AVR231 Bootloader without UART (wireless)

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I want to use the AV231 bootloader (version ported to gcc), except send the data over a wireless interface (Nordic NRF24L01) instead of a UART.

Instead of sending data one byte at a time, I think performance would be much better if I use the maximum RRF24L01 frame size of 32 bytes to send 32 bytes at a time at 1 Mbs.

So, that means I'll have to modify the pc code that creates the encrypted flash/eeprom records from Intel hex code format, the pc code that sends that data to the Atmega328p, and the bootloader code that receives the data and writes the flash/eeprom.

The pc code calculates a maximum frame size based on the page size of the target device. For an Atmega328p, it's 75--larger than the maximum NRF24L01 frame size. 16 byte records are added to the frame until the frame (including overhead) would exceed 75 bytes. When that happens, the frame is sent and a new frame is created.

So, I could do hack something like encapsulate the frame data in something that allows reassembling the frame from 32 byte chunks. That way, frames could be reconstructed to look exactly like they would have looked after reception by UART and reconstruction.

But, a simpler implementation might set the maximum frame to 32 in OutputWriter::OutputWriter (outputwrite.cpp line 391).

I'll keep studying the code, but there's a lot to digest. I was hoping someone who's already familiar with the bootloader could tell me if I'm going down the wrong path. For example, maybe the instructions in the AVR that program the flash only work on an entire 64 byte page instead of the 16 byte encrypted records that the frames contain.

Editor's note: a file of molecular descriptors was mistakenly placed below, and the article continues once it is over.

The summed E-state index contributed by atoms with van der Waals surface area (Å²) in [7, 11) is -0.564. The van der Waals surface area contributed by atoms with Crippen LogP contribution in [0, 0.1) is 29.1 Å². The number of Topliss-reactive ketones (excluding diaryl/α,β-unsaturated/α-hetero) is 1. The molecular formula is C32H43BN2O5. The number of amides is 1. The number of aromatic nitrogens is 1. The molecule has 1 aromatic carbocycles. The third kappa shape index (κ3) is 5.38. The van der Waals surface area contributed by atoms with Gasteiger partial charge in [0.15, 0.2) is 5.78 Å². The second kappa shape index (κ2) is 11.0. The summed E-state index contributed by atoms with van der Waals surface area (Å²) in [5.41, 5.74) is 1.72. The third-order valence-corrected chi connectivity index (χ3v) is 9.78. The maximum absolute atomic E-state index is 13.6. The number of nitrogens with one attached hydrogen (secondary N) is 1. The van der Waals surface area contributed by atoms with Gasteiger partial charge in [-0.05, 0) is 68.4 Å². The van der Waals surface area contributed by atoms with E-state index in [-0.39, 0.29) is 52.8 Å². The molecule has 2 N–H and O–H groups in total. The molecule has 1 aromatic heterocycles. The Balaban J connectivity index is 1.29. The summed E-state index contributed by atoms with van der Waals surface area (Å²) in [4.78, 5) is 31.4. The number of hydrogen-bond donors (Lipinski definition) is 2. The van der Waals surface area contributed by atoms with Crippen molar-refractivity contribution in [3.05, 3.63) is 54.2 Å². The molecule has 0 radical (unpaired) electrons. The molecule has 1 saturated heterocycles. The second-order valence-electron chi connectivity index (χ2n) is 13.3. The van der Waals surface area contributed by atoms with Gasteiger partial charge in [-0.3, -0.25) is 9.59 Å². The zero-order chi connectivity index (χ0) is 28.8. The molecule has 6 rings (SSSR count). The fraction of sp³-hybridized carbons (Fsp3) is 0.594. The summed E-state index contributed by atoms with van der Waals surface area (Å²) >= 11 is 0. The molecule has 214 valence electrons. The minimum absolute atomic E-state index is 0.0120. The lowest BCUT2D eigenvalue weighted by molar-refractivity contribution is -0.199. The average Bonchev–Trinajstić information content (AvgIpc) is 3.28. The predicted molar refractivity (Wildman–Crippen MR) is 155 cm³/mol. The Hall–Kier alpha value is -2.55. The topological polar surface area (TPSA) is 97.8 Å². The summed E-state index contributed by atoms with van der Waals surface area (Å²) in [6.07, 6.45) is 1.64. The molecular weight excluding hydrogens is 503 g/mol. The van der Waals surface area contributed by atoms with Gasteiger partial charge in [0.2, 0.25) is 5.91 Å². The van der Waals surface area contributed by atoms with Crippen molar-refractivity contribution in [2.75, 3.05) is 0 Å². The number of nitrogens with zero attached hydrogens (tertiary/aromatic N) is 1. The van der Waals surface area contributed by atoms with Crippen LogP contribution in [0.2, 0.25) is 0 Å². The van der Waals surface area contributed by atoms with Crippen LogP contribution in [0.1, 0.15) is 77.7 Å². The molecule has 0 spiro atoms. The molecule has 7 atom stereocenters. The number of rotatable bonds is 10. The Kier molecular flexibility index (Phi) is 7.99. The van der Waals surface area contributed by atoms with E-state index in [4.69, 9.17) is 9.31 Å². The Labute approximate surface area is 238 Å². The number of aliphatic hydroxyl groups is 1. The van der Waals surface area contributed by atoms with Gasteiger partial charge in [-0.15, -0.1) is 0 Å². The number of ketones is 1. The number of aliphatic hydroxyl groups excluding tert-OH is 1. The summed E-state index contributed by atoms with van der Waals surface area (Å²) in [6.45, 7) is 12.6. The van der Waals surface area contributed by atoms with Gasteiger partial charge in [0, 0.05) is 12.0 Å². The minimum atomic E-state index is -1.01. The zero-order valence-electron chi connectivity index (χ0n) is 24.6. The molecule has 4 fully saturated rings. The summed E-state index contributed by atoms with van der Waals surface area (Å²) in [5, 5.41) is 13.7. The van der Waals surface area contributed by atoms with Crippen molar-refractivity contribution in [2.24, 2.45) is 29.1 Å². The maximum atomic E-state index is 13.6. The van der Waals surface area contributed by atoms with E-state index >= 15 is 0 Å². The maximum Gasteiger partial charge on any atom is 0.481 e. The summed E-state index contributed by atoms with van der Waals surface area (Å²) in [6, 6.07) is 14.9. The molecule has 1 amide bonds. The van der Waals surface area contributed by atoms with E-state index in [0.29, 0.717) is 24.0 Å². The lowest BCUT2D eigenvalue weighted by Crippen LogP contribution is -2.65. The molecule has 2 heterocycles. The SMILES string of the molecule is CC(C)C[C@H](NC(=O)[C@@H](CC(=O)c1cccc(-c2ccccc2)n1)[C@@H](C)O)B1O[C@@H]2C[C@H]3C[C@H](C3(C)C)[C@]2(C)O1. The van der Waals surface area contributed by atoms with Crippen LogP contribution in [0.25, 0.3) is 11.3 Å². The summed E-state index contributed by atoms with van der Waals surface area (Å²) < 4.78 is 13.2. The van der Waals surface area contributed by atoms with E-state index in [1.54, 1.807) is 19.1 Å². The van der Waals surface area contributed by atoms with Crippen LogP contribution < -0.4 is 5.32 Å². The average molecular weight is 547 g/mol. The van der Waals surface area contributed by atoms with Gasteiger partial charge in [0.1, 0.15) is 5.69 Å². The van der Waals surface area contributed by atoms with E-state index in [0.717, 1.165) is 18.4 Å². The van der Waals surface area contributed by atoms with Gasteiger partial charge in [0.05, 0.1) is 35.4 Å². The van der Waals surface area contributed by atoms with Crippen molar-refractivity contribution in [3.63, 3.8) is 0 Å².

In other words, is the maximum frame size just a maximum set for optimal performance and smaller frame sizes would work at the expense of some performance?

Thanks,

Dave Thomas

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Also, before someone asks why I want to use wireless--it's not for performance reasons.

The wireless interface already exists on the custom pcb. So, rather than require extra hardware for a UART (or USB interface) and cabling,it would be lower cost and a better user upgrade experience to use the existing hardware for updating the firmware.

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Byte versus word confusion...

I added a line of code in the create program to write un-encrypted records to a file. That makes it easy to see what happens if I reduce the maximum frame size to something less than the atmega328P page size.

First I let the program calculate the frame size based on the atmega328 page size (64 words/128 bytes).

The file consists of:

type 3 (FLASH Page Data) and
type 4 (FLASH Page Program)